Getting your COVID-19 vaccine
If you are aged 65 to 69 you can now register to get a COVID-19 vaccine
COVID-19 (coronavirus) is a highly infectious disease that can cause serious illness, hospitalisation and even death.
COVID-19 vaccines offer protection from COVID-19. If you do get COVID-19 after vaccination, you should be protected from the serious illness the virus can sometimes cause.
You don’t have to get a COVID-19 vaccine by law. But we strongly recommend that you get your vaccine when it’s offered to you.
There’s no charge for getting your COVID-19 vaccine. It’s free. You cannot get it privately.
People being vaccinated now
People who are most at risk from COVID-19 are being vaccinated first. Vaccination will be offered to the next groups as soon as possible.
Read about the rollout of COVID-19 vaccines in Ireland
You do not need to contact us to get your COVID-19 vaccine. We will let you know when you can register for your vaccine through your healthcare team, news or public advertising.
Vaccine registration for 65 to 69 year olds
We’re asking people to register on specific days. This will help us manage demand on the system, and make it easier for everyone to register.
We will be assigning appointments by age so it doesn’t matter how quickly you register. You won’t get your vaccine any sooner if you register earlier.
If you are aged:
- 69 – register on Thursday 15 April, or anytime after
- 68 – register on Friday 16 April, or anytime after
- 67 – register on Saturday 17 April, or anytime after
- 66 – register on Sunday 18 April, or anytime after
- 65 – register on Monday 19 April, or anytime after
Everyone in this group will get the AstraZeneca COVID-19 vaccine.
Register online to get a COVID-19 vaccine
If you cannot register online
If you cannot register online, you can call the COVID-19 helpline to register by phone.
Have your registration details prepared before you call so you are ready to register when your call is answered.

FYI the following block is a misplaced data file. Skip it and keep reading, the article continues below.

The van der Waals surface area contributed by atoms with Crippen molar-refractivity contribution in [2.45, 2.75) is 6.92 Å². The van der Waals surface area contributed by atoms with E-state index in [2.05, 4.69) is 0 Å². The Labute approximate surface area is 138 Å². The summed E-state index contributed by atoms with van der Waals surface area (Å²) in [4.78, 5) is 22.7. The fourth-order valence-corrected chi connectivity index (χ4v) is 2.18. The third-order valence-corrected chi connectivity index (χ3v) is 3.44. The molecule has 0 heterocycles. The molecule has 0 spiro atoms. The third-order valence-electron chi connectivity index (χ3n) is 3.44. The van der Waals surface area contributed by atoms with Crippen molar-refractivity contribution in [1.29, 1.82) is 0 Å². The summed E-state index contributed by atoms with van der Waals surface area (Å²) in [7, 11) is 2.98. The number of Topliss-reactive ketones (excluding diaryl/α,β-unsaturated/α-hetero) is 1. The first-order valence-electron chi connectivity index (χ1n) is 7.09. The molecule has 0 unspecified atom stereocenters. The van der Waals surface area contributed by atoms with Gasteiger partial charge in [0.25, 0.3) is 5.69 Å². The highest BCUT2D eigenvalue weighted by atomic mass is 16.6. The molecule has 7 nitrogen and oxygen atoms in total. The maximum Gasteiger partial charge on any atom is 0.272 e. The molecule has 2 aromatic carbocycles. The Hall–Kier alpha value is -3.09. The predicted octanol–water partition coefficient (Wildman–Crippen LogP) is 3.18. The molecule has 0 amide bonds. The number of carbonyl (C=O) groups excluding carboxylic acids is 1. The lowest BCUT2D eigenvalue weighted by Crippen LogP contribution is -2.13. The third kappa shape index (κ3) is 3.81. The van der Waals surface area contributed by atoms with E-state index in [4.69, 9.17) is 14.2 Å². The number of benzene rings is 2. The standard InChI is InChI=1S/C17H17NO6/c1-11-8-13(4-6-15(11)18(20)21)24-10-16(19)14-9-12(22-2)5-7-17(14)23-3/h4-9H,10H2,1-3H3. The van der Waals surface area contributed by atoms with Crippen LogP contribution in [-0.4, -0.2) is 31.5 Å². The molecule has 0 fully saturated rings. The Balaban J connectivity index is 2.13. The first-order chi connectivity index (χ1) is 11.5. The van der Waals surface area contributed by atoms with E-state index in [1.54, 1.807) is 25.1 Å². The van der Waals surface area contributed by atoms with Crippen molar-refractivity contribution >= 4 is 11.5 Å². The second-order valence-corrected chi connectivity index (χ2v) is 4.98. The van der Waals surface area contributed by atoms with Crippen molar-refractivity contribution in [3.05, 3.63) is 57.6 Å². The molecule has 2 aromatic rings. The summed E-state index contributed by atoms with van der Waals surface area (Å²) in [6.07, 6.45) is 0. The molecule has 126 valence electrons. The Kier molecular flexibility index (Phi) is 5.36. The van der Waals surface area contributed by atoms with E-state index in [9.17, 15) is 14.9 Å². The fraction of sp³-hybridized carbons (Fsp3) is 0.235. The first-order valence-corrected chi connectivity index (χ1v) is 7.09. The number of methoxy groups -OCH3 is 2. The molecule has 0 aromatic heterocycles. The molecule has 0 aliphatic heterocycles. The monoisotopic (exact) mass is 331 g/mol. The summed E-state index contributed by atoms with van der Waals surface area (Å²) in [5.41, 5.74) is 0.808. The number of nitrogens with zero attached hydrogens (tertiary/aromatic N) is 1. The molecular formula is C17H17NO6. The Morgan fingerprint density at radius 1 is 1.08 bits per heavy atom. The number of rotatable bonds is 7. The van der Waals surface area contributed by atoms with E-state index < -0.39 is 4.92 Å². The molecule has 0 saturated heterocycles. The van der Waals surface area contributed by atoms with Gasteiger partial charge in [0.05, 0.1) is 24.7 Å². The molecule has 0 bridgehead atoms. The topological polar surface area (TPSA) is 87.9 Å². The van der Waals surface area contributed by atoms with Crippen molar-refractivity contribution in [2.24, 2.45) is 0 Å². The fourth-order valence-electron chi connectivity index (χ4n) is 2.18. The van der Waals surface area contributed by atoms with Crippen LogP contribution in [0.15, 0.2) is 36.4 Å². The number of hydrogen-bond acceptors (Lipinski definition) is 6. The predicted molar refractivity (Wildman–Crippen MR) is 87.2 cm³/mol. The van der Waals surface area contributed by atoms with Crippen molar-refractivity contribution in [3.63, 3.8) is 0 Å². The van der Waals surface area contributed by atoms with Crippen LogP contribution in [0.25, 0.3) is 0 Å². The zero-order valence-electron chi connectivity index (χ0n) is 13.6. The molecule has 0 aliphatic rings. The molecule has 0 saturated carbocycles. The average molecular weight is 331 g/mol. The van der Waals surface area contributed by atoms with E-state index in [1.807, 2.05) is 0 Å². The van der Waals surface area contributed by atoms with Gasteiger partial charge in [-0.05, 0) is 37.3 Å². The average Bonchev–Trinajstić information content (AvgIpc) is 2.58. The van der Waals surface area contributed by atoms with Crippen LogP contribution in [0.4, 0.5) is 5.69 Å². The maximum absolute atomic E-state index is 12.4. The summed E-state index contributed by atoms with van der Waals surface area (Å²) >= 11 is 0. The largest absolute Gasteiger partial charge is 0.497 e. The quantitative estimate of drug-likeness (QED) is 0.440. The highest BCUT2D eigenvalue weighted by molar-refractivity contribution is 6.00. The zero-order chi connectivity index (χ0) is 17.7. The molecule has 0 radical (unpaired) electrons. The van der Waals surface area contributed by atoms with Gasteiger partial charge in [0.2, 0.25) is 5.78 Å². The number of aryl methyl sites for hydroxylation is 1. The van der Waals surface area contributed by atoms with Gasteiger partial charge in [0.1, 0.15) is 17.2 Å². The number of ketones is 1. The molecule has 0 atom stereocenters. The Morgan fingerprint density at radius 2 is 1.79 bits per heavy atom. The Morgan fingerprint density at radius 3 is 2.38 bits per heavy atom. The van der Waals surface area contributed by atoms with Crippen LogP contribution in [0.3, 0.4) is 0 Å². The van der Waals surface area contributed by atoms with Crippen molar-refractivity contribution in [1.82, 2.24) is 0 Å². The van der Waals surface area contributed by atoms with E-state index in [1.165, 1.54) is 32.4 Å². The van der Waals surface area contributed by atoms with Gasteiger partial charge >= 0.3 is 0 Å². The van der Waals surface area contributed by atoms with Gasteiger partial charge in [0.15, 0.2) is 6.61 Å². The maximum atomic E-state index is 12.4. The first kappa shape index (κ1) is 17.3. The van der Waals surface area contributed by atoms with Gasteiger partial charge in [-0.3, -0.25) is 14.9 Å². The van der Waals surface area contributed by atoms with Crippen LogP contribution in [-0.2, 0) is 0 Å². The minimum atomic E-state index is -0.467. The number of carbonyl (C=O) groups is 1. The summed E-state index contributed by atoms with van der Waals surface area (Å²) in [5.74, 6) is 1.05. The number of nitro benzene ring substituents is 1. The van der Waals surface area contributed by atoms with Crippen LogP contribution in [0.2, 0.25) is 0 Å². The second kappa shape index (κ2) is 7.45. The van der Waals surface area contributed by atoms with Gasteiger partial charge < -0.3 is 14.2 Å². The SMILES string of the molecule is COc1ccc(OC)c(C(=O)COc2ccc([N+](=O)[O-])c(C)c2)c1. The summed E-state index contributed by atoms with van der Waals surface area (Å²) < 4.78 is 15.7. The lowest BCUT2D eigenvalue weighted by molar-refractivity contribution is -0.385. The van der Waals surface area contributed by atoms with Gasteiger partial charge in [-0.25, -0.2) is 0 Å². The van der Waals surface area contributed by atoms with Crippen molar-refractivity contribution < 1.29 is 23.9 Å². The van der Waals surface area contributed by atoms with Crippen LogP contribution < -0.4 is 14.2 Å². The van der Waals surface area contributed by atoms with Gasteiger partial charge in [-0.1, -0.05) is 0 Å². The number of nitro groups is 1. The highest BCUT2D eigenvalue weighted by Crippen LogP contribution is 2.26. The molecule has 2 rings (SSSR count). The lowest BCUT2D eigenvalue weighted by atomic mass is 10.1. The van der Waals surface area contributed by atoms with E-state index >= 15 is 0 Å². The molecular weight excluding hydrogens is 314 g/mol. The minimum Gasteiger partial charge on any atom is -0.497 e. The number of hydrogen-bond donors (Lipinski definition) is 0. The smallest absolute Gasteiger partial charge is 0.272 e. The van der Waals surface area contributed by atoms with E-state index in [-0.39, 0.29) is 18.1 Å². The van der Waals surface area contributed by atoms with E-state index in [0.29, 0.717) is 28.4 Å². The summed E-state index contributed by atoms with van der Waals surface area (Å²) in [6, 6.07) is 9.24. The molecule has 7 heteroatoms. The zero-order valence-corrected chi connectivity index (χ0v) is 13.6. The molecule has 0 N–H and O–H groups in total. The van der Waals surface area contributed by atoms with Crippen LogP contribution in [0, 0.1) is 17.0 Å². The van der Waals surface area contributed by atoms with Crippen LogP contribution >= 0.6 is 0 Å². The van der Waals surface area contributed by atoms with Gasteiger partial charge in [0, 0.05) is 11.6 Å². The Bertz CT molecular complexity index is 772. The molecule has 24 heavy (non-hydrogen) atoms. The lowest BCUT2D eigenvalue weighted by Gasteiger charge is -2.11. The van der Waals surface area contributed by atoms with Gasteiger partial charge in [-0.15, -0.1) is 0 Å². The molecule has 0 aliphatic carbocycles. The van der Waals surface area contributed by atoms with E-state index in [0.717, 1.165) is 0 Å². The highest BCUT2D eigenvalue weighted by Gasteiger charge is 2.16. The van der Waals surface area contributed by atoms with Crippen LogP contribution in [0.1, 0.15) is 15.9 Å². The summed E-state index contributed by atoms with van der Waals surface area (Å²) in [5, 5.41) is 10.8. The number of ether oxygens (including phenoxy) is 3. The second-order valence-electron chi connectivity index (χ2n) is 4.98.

Some AstraZeneca COVID-19 vaccination appointments planned for this week (13 April) are cancelled.
Read about what to do if you have an AstraZeneca COVID-19 vaccine appointment
When you should not get your COVID-19 vaccine
Do not get your COVID-19 vaccine if you:
- have had a severe allergic reaction to a previous dose of the vaccine
- currently have COVID-19 – wait until it has been 4 weeks since you first tested positive
- have symptoms of COVID-19 – self-isolate (stay in your room) and phone your GP to get tested
- have a fever (temperature of 38 degrees Celsius or above) – wait until you feel better
- are restricting your movements – wait until you have completed your period of restricted movements to get your vaccine
Talk to your GP before getting your COVID-19 vaccine if you have had an immediate allergic reaction to:
- any other vaccine
- injectable therapy – this means any medicine by injection for example, insulin or an IV (intravenous) drip
- any of the ingredients in the vaccine, including polyethylene glycol (found in the Pfizer/BioNTech and Moderna vaccines) or polysorbate 80 (found in the AstraZeneca vaccine)
The vaccinator will ask you about any allergies you may have.
Your COVID-19 vaccine appointments
You may be vaccinated at a GP surgery or a vaccination centre.
Read about going to a COVID-19 vaccination centre and what to expect when getting your vaccine
Which COVID-19 vaccine you will get